In brief

  • An Australian Senate Committee touched on blockchain matters in its interim report.
  • The Committee affirmed the potential for the country’s ambitious blockchain roadmap.
  • It also touched on the need for regulatory changes regarding initial coin offerings.

Australia has made significant strides in the blockchain space already in 2020, previously announcing a roadmap for a vibrant blockchain sector that the country hopes to achieve via a combination of banking, export, and education infrastructure changes. Additionally, the National Stock Exchange of Australia is building a blockchain-based settlement and clearing system—in partnership with financial tech (fintech) company iSignthis—that could also enable fractional trading in the process.

Word of both of those plans has reached the Australian Senate’s Select Committee on Financial Technology and Regulatory Technology, which released an interim report that includes numerous references to blockchain.

The Senate Committee’s report lays out the potential for blockchain to power advances in both fintech and regulatory tech (regtech). It also highlights what could be a missed opportunity so far: reaping the myriad benefits of capital raised via initial coin offerings (ICOs).

The report notes the same figures stated in the February National Blockchain Roadmap announcement, citing an expectation that blockchain technology will drive $175 billion in global business value by 2025 and more than $3 trillion total by 2030.

Michael Bacina, partner at commercial law firm Piper Alderman, spoke of the expected rise in demand for blockchain tech within Australian industry. “Most fintech and regtech projects will either be built predominantly on distributed ledger technology or blockchain, or heavily using that within the next 10 years,” he told the Committee.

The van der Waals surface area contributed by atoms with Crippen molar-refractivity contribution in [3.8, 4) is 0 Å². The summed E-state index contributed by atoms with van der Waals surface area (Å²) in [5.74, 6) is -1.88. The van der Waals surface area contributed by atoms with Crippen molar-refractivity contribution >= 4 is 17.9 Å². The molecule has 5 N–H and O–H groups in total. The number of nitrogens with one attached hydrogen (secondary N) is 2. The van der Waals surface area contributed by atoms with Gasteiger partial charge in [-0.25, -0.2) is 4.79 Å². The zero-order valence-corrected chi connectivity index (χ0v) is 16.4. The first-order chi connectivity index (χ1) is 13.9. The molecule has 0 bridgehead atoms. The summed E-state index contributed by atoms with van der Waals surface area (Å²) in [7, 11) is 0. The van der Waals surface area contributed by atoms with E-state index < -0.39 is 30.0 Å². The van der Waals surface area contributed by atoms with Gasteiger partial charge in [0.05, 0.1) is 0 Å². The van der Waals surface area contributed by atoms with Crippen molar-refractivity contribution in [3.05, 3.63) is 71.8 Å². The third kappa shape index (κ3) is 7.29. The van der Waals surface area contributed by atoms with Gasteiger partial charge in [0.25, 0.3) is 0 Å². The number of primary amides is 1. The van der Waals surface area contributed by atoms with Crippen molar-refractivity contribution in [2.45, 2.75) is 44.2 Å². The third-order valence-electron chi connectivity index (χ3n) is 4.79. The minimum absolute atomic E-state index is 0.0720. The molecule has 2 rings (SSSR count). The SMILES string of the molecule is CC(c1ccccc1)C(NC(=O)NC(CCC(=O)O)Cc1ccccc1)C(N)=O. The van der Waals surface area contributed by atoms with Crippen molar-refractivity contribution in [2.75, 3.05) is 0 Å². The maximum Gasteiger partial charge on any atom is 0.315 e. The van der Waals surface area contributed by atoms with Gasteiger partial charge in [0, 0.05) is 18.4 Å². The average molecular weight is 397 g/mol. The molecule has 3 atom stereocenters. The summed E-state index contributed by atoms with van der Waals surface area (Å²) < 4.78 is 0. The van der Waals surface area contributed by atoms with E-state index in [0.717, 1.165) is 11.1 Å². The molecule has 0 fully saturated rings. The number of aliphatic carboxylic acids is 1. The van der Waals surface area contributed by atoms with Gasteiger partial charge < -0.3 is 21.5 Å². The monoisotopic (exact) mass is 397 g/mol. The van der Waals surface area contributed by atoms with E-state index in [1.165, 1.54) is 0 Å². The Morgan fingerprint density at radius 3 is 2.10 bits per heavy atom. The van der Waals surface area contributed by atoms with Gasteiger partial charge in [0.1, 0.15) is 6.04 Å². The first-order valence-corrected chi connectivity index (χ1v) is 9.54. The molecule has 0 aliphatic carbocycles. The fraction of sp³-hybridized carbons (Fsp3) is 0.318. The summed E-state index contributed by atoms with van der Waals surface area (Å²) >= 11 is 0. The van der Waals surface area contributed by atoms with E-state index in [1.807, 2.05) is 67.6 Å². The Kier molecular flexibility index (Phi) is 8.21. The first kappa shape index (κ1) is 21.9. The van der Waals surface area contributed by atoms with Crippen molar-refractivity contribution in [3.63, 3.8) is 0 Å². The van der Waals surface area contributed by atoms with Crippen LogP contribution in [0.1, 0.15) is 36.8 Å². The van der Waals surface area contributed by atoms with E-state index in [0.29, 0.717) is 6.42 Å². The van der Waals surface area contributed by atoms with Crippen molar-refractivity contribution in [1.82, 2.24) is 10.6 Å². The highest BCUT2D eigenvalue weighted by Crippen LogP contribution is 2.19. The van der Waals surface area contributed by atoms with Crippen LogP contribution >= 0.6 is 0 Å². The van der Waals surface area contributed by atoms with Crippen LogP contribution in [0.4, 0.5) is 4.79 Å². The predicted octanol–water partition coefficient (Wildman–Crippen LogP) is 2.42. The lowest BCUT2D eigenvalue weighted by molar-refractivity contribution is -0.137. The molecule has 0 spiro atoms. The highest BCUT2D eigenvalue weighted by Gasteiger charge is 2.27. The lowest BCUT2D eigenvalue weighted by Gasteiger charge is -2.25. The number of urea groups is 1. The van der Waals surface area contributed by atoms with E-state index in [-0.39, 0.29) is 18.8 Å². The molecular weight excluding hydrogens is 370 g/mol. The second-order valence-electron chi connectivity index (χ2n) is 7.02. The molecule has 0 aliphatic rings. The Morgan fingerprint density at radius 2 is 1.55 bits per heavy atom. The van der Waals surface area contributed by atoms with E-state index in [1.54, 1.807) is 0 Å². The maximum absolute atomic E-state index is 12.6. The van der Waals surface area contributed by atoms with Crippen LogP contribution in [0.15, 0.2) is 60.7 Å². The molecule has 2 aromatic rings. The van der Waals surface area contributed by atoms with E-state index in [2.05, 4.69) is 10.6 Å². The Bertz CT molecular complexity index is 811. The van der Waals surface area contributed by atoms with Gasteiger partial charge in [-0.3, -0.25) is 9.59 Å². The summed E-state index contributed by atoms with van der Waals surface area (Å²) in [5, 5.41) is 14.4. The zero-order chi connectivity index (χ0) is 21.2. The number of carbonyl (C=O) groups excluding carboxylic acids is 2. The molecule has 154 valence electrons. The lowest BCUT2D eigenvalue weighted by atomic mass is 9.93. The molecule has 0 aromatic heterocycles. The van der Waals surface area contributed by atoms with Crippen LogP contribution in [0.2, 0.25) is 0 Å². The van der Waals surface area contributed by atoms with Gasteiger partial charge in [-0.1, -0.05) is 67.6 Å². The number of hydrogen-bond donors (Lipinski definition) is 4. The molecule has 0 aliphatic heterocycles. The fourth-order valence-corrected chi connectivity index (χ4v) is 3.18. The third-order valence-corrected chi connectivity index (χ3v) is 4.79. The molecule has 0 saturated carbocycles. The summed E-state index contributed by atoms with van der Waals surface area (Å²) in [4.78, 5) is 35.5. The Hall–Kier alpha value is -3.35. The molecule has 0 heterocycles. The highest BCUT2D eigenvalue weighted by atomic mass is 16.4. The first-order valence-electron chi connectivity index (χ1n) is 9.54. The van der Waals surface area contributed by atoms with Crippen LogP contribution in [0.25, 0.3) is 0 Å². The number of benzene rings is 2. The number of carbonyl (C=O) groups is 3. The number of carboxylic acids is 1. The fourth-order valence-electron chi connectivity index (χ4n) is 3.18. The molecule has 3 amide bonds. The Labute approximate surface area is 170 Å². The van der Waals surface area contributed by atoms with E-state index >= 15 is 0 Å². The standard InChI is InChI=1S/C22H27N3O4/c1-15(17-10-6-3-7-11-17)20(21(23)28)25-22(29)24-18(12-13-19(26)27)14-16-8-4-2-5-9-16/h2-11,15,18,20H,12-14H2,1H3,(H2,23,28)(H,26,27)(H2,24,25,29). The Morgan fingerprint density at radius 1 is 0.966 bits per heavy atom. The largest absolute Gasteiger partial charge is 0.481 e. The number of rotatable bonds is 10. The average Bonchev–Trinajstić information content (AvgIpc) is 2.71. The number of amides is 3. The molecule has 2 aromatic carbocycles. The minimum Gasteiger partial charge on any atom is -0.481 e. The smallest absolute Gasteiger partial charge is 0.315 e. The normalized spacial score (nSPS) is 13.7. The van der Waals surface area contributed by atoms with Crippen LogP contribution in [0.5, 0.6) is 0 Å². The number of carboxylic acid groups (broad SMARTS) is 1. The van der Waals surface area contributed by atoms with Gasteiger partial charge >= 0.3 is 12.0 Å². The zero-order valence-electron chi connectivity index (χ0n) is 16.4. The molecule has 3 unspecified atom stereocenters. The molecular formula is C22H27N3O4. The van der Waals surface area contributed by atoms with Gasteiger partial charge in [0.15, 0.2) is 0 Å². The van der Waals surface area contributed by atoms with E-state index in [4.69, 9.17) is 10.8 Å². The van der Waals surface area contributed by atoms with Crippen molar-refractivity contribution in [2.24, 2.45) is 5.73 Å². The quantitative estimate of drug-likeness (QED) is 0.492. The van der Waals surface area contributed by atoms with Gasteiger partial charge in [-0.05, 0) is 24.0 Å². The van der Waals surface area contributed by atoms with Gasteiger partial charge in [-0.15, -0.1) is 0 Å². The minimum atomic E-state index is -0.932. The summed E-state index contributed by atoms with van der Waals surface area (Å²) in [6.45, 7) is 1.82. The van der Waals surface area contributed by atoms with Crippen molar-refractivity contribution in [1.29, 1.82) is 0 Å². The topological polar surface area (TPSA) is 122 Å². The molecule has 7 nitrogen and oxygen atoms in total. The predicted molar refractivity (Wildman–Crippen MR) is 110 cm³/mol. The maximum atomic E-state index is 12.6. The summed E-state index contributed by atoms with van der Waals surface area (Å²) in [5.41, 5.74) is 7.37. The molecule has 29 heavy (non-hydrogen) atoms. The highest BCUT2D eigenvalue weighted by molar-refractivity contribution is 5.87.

Furthermore, the Committee noted that blockchain technology could benefit a wide number of Australian industries. While the financial and insurance industries topped the list, others include “professional, scientific, and technical services and retail trade, but other areas include healthcare and social assistance, agriculture, as well as real estate services,” the report reads.

Improving ICO conditions

Elsewhere in the report, the Senate Committee focused on the rise in ICOs and the capital they raise—and why Australia isn’t reaping more of the benefits of them.

Dr. Jemma Green, co-founder and Executive Chairman of blockchain-driven Australian energy marketplace Power Ledger, suggested to the Committee that current regulatory conditions in the country are not conducive to attracting startup ICOs.

“Many countries—for example, Switzerland—are changing that to put them on capital accounts, which is moving the taxing point to when proceeds build a platform which generates income,” she said of pertinent laws affecting ICOs. “In Australia, the proceeds are presently being taxed as income. As a result of this regulation, Australia is not an attractive proposition to undertake one of these initial coin offerings or indeed set up a business here.”

She told the Committee that less than 1% of the $26 billion in estimated ICO capital raised to date internationally has been from Australian companies, and that there is multifaceted incentive for the country to change its laws to be more inviting to companies that would utilize ICOs.

“From an employment perspective, it's a really exciting story. And then the taxation revenue from those companies that come in profitable will be the bounty for the Treasury,” she explained. “And so I think there's a bigger play around capturing the value for those markets in the Australian economy, as opposed to them being based outside Australia. It's stimulating the fintech sector, providing employment opportunities, and delivering better quality services to the Australian people.”